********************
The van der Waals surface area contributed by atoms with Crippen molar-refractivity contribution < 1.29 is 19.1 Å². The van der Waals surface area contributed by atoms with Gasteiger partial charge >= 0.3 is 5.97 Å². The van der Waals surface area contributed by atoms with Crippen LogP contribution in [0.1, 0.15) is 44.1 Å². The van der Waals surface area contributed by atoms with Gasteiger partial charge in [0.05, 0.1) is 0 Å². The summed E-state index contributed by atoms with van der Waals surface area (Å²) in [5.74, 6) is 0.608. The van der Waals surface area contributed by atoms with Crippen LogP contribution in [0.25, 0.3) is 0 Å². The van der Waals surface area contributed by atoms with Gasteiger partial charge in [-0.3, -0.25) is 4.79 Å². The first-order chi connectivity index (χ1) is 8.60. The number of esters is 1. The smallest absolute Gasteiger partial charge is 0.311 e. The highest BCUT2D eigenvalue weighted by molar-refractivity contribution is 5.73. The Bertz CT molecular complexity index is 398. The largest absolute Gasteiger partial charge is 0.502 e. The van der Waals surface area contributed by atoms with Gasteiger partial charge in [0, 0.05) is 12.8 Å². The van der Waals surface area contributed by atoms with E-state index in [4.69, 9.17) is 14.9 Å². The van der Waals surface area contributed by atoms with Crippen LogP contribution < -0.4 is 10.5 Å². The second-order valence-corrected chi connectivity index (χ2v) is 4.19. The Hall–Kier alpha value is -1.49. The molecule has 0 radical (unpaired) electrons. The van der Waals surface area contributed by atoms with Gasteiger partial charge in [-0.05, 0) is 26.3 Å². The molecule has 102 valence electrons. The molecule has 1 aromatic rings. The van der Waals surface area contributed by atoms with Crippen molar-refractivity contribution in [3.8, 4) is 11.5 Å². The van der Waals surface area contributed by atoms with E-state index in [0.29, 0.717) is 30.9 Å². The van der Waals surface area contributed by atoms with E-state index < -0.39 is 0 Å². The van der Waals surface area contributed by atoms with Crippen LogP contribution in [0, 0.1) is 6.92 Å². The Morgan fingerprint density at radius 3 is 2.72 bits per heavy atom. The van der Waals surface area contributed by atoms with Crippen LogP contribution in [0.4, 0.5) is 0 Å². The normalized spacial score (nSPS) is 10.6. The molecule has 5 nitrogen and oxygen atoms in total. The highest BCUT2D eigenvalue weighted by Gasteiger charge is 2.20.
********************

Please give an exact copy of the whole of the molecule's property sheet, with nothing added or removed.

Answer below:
The van der Waals surface area contributed by atoms with Crippen molar-refractivity contribution < 1.29 is 19.1 Å². The van der Waals surface area contributed by atoms with Gasteiger partial charge >= 0.3 is 5.97 Å². The van der Waals surface area contributed by atoms with Crippen LogP contribution in [0.1, 0.15) is 44.1 Å². The van der Waals surface area contributed by atoms with Gasteiger partial charge in [0.05, 0.1) is 0 Å². The summed E-state index contributed by atoms with van der Waals surface area (Å²) in [5.74, 6) is 0.608. The van der Waals surface area contributed by atoms with Crippen LogP contribution in [0.25, 0.3) is 0 Å². The van der Waals surface area contributed by atoms with Gasteiger partial charge in [-0.3, -0.25) is 4.79 Å². The first-order chi connectivity index (χ1) is 8.60. The number of esters is 1. The smallest absolute Gasteiger partial charge is 0.311 e. The highest BCUT2D eigenvalue weighted by molar-refractivity contribution is 5.73. The Bertz CT molecular complexity index is 398. The largest absolute Gasteiger partial charge is 0.502 e. The van der Waals surface area contributed by atoms with Gasteiger partial charge in [0, 0.05) is 12.8 Å². The van der Waals surface area contributed by atoms with E-state index in [4.69, 9.17) is 14.9 Å². The van der Waals surface area contributed by atoms with Crippen LogP contribution < -0.4 is 10.5 Å². The second-order valence-corrected chi connectivity index (χ2v) is 4.19. The Hall–Kier alpha value is -1.49. The molecule has 0 radical (unpaired) electrons. The van der Waals surface area contributed by atoms with Gasteiger partial charge in [-0.05, 0) is 26.3 Å². The molecule has 102 valence electrons. The molecule has 1 aromatic rings. The van der Waals surface area contributed by atoms with Crippen molar-refractivity contribution in [3.8, 4) is 11.5 Å². The van der Waals surface area contributed by atoms with E-state index in [0.29, 0.717) is 30.9 Å². The van der Waals surface area contributed by atoms with E-state index < -0.39 is 0 Å². The van der Waals surface area contributed by atoms with Crippen LogP contribution in [0, 0.1) is 6.92 Å². The Morgan fingerprint density at radius 3 is 2.72 bits per heavy atom. The van der Waals surface area contributed by atoms with Crippen LogP contribution in [0.4, 0.5) is 0 Å². The normalized spacial score (nSPS) is 10.6. The molecule has 5 nitrogen and oxygen atoms in total. The highest BCUT2D eigenvalue weighted by Gasteiger charge is 2.20.